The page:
Having teams as licensed operators is a key component of Huberty’s bill — he thinks it makes sense because they have the most direct interaction with bettors. Only three jurisdictions — Virginia, Illinois, and Washington D.C. — have similar laws, and the Washington Football Team is so far the only professional sports team with a license after being granted one in Virginia. Earlier this week, lawmakers in both Maryland and Arizona approved sports betting bills that will allow for betting at pro venues, as well.
“When people show up to the game, it creates the opportunity to go to the platform and generate those resources for them,” he said. “We don’t expect sports teams to hire out IT departments. We felt that when it came to the ability of who to do their marketing to generate the interest, who better than the team? They have direct contact with the customer and consumer.
“It creates a stickiness at the top of the process for adopting. You make it simplistic and hit the ground running while using internal resources.”
The bills call for a 10% tax rate on adjusted gross revenue, in addition to application fees of $500,000 for an interactive sports betting permit, $50,000 for a retail permit, and $25,000 for a service provider permit. Renewals for each permit would cost $100,000, $25,000, and $10,000, respectively.
Unlike a competing bill put forth by Rep. Harold Dutton (HB 1121), Huberty does not have any carveouts to prevent wagering on college sports. That could prove crucial in reaching that projected $5.6 billion annual handle in legal betting, considering Texas has 12 schools that play college football at the highest level (FBS) and 24 that play at the Division I level for men’s and women’s college basketball.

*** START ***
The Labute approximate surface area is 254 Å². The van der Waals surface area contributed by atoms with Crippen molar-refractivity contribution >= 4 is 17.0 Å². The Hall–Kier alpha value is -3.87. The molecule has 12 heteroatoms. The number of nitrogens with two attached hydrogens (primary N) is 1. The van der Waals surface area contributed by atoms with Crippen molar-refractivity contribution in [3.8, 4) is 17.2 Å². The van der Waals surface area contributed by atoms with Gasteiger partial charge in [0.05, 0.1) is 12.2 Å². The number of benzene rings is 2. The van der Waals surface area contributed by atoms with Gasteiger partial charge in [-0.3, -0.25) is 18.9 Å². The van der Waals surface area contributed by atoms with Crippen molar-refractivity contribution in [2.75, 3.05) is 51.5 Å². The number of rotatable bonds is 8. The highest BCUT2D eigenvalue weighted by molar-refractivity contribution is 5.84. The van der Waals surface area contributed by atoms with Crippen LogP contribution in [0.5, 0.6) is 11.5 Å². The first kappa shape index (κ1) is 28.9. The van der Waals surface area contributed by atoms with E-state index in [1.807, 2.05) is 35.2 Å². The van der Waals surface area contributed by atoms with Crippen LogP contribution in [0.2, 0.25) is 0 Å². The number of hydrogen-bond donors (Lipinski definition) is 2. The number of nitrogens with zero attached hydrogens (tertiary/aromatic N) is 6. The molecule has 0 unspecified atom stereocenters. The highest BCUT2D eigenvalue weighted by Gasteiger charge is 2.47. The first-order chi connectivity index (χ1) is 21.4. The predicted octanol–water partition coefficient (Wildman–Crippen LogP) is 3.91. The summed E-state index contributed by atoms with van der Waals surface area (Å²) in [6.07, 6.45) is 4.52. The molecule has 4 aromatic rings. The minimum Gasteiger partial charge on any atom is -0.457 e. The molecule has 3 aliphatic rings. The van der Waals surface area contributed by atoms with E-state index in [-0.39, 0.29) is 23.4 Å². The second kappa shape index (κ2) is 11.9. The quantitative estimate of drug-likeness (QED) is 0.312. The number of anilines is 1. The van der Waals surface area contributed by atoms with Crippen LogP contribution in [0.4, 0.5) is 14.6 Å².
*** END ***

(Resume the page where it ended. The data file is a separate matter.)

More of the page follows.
“(A) significant portion of wagering is on college sports. Based on data, up to 50%,” Huberty noted. “That’s a big number when you consider the amount of wagering. We felt it was important to recognize the opportunity, to have that debate. When you draft legislation, there’s a lot of opinions. What you’re seeing today is not the ultimate end but the buy-in.”
The headwinds from Austin
Even with bipartisan support, Huberty still faces substantial hurdles to bring sports betting to the Lone Star State. Texas Lt. Governor Dan Patrick is already on record being against it, and there is work to be done in both houses, where the Republican-led 83-67 composition of the House and 18-13 of the Senate means he will have to woo Democrats provided he has unanimous support within his party.
Huberty, though, is confident Patrick, who is also in charge of the Senate, will at least be open-minded to consider the options presented to him.
“I have known Lt. Governor Patrick for many years since either of us were elected,” Huberty said. “We’ve worked in the same local political organizations, worked on a variety of issues together, sometimes maybe opposed to each other. He’s thoughtful and fact based. He is fair when presented with the facts.
“You don’t become lieutenant governor without being smart, and he’s navigated political waters. He makes decisions based on fact.”
The Lone Star State is all about the freedom of choice. Let's allow Texans to decide for themselves whether or not to legalize sports betting. Ask your legislator to support your freedom of choice now! #txlegehttps://t.co/DHChyVFGQY pic.twitter.com/medNN2i8Y2
— Sports Betting Alliance (@SBAllianceUS) March 30, 2021
Despite Patrick’s opposition, Huberty feels he can count on the support of the general public. After all, Texas is a state that prides itself on its independence, its less cumbersome regulatory process, and sense of free enterprise. Huberty feels his bill touches on all those things by having the teams operate their licenses under the supervision of the Department of License and Regulation, and he’s already shown the ability to make foundational changes in Texas via HB 3.
“I would never bet against me on some of the things we’ve gotten done,” he said. “I’m asking my colleagues to allow Texans to determine for themselves to authorize, regulate, license, and tax [sports betting]. Texans like their independence, their freedoms, to make their own decisions. We’re well known for letting people decide for themselves. If it resonates with my colleagues to that degree, we’ll be able to convince them.
“I like my odds.”